| Detroit Free Press
You can’t read too much into Detroit Lions’ win over Jaguars, right?
Dave Birkett, Carlos Monarrez and Shawn Windsor break down the Detroit Lions’ win over the Jaguars and if it’ll snowball into something else.
It’s official. The Detroit Lions are all-in.
Get ready for the playoff push, folks, because it’s coming.
Even if the trade isn’t actually official, the Lions’ intent is. Their reported trade to acquire Dallas Cowboys defensive end Everson Griffen means every one of the team’s decision-makers has bought in. As they should.
The Lions are 3-3, but they should be 4-2.
They’ve won two straight games and three of their past four.
But most important, they’re in the thick of the hunt for the NFC wild-card spot.
And with the 5-2 Bears running out of quarterbacks to bench and turning back into Chicago-style pumpkins, and the 1-5 Minnesota Vikings imploding, there’s a small chance the Lions could make a run at the 5-1 Green Bay Packers for the NFC North title.
Yeah, I know you’re probably laughing at the notion of the Lions winning their first division title since 1993. But you’re probably laughing just a little less with the addition of Griffen, a four-time Pro Bowler with 77 career sacks who remains an elite player at 32.
And if you’re still laughing, what I’m about to tell you might turn that smile upside down. If you’re not convinced about coach Matt Patricia and general manager Bob Quinn, this trade is proof that Sheila Ford Hamp likes what she has seen so far from the pair, because trades like this don’t happen without ownership signing off on them.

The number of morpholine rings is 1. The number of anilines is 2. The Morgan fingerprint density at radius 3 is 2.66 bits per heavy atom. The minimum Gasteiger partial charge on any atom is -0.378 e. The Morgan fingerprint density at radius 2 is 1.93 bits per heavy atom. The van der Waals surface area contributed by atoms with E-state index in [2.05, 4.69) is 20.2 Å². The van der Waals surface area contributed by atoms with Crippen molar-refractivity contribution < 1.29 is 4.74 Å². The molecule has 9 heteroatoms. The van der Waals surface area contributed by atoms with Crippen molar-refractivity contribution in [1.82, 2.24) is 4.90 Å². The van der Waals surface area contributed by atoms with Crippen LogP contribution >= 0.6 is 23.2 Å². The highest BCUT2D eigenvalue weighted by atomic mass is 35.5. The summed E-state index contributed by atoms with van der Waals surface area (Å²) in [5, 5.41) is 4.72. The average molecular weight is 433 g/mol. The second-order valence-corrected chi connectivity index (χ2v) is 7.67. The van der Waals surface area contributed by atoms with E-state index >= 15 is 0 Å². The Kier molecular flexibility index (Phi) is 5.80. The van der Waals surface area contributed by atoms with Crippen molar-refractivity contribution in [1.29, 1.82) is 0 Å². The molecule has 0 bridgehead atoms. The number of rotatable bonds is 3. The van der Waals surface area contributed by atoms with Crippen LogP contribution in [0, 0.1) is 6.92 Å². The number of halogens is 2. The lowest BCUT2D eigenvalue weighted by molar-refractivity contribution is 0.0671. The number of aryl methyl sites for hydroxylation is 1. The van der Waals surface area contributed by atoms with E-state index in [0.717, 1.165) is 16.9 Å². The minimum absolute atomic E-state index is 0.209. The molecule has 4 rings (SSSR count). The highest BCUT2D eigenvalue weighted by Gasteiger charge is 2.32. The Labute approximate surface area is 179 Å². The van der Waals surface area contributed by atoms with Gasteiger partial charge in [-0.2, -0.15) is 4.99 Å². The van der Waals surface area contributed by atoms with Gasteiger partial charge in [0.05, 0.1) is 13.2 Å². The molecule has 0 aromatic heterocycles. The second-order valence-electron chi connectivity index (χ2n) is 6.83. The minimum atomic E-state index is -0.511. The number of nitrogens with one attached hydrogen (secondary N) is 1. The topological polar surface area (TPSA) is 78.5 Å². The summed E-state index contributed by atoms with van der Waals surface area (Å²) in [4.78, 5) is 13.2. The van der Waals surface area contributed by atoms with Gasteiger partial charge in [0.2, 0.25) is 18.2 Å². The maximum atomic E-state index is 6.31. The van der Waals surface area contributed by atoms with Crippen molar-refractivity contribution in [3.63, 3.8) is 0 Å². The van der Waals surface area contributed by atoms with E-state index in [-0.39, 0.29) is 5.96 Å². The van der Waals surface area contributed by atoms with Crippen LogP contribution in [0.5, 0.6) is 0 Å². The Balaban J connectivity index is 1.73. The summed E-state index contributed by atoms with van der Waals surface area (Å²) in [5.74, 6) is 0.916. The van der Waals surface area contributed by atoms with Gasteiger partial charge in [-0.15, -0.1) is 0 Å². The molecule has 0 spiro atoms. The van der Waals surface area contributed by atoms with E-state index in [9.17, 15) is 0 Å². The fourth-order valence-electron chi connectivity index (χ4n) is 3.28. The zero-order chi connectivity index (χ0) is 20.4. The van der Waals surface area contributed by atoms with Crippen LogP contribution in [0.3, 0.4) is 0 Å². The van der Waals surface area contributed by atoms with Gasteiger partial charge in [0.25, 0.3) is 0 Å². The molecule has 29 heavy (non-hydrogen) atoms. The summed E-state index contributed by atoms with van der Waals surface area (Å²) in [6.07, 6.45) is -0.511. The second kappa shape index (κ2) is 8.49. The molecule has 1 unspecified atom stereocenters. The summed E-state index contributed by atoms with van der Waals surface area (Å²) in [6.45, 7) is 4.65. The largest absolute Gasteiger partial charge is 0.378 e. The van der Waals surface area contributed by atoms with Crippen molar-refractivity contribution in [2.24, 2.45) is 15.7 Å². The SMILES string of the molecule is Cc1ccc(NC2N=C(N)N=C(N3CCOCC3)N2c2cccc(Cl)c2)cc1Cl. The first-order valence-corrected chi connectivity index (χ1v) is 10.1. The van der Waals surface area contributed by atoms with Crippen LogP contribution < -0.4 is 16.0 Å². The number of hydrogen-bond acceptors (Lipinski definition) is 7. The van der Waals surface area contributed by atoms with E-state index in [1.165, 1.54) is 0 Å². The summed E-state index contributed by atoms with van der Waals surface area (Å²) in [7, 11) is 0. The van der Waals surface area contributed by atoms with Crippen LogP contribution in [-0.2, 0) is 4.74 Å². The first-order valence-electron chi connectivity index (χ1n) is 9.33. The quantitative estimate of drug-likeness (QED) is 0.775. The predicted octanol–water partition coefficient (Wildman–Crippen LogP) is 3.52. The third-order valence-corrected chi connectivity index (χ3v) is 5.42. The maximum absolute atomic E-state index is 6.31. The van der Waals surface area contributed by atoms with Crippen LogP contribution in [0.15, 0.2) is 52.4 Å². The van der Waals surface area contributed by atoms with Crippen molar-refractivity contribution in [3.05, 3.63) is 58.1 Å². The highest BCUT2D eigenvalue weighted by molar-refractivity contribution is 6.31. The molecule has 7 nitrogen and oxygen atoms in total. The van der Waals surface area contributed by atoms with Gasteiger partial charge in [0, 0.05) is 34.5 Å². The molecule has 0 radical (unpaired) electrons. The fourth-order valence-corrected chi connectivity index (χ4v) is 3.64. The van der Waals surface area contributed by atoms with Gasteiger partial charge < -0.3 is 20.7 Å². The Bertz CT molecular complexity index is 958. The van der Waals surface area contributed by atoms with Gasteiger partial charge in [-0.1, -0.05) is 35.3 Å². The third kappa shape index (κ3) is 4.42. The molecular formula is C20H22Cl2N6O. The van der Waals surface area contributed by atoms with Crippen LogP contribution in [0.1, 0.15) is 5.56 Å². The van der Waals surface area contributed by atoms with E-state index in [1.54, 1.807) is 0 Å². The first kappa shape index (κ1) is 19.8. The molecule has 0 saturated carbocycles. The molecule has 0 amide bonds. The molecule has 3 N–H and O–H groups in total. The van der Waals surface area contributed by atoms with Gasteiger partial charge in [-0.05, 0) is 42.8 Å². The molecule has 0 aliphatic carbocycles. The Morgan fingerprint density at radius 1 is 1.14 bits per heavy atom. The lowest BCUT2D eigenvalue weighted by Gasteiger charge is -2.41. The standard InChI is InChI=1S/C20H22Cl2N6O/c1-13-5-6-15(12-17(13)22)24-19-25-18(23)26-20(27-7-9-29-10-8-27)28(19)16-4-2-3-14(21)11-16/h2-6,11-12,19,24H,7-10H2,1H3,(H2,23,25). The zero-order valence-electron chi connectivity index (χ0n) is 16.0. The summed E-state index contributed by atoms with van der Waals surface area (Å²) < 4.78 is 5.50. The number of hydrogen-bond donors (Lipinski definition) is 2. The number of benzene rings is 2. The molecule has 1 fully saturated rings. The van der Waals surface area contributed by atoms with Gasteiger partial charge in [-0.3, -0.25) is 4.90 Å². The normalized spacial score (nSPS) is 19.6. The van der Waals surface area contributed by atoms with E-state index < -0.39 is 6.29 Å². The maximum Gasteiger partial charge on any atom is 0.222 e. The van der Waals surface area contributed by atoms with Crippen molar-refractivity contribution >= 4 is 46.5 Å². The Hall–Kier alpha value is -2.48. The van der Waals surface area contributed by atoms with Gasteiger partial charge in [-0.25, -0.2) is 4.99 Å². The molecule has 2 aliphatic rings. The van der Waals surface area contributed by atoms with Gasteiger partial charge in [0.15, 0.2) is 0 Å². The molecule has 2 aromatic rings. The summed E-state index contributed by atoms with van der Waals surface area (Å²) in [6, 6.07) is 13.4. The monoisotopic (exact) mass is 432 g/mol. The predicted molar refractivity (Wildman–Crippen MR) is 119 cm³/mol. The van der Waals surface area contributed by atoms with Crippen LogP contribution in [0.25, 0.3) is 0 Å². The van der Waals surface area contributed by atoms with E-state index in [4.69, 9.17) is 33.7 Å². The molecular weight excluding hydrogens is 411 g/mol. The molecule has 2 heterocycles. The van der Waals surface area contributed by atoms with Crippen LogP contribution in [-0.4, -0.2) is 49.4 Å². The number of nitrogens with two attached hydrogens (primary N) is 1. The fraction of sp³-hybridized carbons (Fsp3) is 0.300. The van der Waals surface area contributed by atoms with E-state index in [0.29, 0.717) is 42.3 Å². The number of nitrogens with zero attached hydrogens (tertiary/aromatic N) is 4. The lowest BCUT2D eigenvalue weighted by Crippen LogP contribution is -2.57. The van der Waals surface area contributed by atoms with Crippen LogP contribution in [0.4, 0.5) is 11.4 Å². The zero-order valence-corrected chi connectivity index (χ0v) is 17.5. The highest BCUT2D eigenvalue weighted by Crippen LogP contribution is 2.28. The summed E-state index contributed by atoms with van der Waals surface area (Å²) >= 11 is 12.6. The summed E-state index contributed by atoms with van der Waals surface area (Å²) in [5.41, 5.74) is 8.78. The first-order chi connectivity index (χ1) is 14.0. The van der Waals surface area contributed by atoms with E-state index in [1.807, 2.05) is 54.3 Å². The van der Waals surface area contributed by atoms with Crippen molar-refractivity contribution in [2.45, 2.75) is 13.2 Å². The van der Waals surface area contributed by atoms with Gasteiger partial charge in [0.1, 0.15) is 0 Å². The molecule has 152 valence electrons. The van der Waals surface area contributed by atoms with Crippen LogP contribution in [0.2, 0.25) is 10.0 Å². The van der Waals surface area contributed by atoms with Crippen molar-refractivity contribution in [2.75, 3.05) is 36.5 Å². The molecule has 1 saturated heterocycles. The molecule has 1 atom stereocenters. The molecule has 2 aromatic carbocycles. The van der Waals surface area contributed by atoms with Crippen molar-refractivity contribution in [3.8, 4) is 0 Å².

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And Hamp should be enjoying her view. I guarantee you she loved what she saw during Sunday’s dramatic comeback victory in Atlanta.
It was the kind of win that buys a coach and a GM on the hot seat a lot of credibility — and some ventilation. Hamp was right to reward them by allowing Quinn to part with some draft capital: a conditional 2021 draft pick that can be as high as a fifth-rounder, according to the Cowboys’ website.
I know this organization doesn’t make it easy for fans to believe. But ask yourself this: If not now, when? Even if you’re fed up with “Quintricia,” do you think another rebuild is going to be any easier? Why not seize on the window for improvement that exists right now?
Hamp isn’t likely to provide an update any time soon on the futures of Quinn and Patricia. But it’s clear they’re headed in the right direction and fulfilling the “expectation,” as Hamp and her mother wrote in a letter to season ticket holders in December, “for the Lions to be a playoff contender in 2020.” When they take the field Sunday against the Indianapolis Colts, the Lions will officially be a playoff contender in November.
This is my read on the organization and its future. And if you’re sick of Quinn and Patricia and the Fords, I’m sure you aren’t in the mood to be optimistic about a .500 team.
But maybe you can still be hopeful about this team. Because if you set aside the hot-seat drama and the team politics and focus just on the player, it looks like the Lions are getting a pretty good one who could play an instrumental role.